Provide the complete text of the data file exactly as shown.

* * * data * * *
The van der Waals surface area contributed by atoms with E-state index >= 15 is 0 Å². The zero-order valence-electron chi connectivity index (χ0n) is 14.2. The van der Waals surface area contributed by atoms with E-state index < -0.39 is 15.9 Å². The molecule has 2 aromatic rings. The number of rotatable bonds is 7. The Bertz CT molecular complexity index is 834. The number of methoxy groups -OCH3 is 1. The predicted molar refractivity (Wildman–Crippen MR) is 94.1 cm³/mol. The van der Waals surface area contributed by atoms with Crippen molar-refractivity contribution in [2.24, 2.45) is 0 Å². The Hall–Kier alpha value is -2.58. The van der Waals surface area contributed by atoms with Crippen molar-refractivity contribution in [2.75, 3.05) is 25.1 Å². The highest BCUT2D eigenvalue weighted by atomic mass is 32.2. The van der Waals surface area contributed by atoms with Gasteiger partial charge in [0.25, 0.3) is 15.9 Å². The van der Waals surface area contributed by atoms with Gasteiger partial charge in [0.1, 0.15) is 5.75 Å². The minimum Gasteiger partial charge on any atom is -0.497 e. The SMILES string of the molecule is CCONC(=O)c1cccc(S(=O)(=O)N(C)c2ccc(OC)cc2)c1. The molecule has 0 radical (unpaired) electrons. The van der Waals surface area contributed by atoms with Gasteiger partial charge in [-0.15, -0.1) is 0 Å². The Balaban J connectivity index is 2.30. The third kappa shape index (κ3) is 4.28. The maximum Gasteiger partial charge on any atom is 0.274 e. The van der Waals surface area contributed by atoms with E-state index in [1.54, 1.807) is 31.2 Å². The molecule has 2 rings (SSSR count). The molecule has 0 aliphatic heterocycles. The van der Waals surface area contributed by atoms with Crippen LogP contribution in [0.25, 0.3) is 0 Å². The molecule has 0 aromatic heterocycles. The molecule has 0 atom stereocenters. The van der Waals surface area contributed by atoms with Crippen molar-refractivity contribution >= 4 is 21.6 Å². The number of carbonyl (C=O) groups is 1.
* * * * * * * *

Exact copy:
The van der Waals surface area contributed by atoms with E-state index >= 15 is 0 Å². The zero-order valence-electron chi connectivity index (χ0n) is 14.2. The van der Waals surface area contributed by atoms with E-state index < -0.39 is 15.9 Å². The molecule has 2 aromatic rings. The number of rotatable bonds is 7. The Bertz CT molecular complexity index is 834. The number of methoxy groups -OCH3 is 1. The predicted molar refractivity (Wildman–Crippen MR) is 94.1 cm³/mol. The van der Waals surface area contributed by atoms with Crippen molar-refractivity contribution in [2.24, 2.45) is 0 Å². The Hall–Kier alpha value is -2.58. The van der Waals surface area contributed by atoms with Crippen molar-refractivity contribution in [2.75, 3.05) is 25.1 Å². The highest BCUT2D eigenvalue weighted by atomic mass is 32.2. The van der Waals surface area contributed by atoms with Gasteiger partial charge in [0.25, 0.3) is 15.9 Å². The van der Waals surface area contributed by atoms with Gasteiger partial charge in [0.1, 0.15) is 5.75 Å². The minimum Gasteiger partial charge on any atom is -0.497 e. The SMILES string of the molecule is CCONC(=O)c1cccc(S(=O)(=O)N(C)c2ccc(OC)cc2)c1. The molecule has 0 radical (unpaired) electrons. The van der Waals surface area contributed by atoms with Gasteiger partial charge in [-0.15, -0.1) is 0 Å². The Balaban J connectivity index is 2.30. The third kappa shape index (κ3) is 4.28. The maximum Gasteiger partial charge on any atom is 0.274 e. The van der Waals surface area contributed by atoms with E-state index in [1.54, 1.807) is 31.2 Å². The molecule has 2 rings (SSSR count). The molecule has 0 aliphatic heterocycles. The van der Waals surface area contributed by atoms with Crippen LogP contribution in [0.25, 0.3) is 0 Å². The molecule has 0 aromatic heterocycles. The molecule has 0 atom stereocenters. The van der Waals surface area contributed by atoms with Crippen molar-refractivity contribution >= 4 is 21.6 Å². The number of carbonyl (C=O) groups is 1.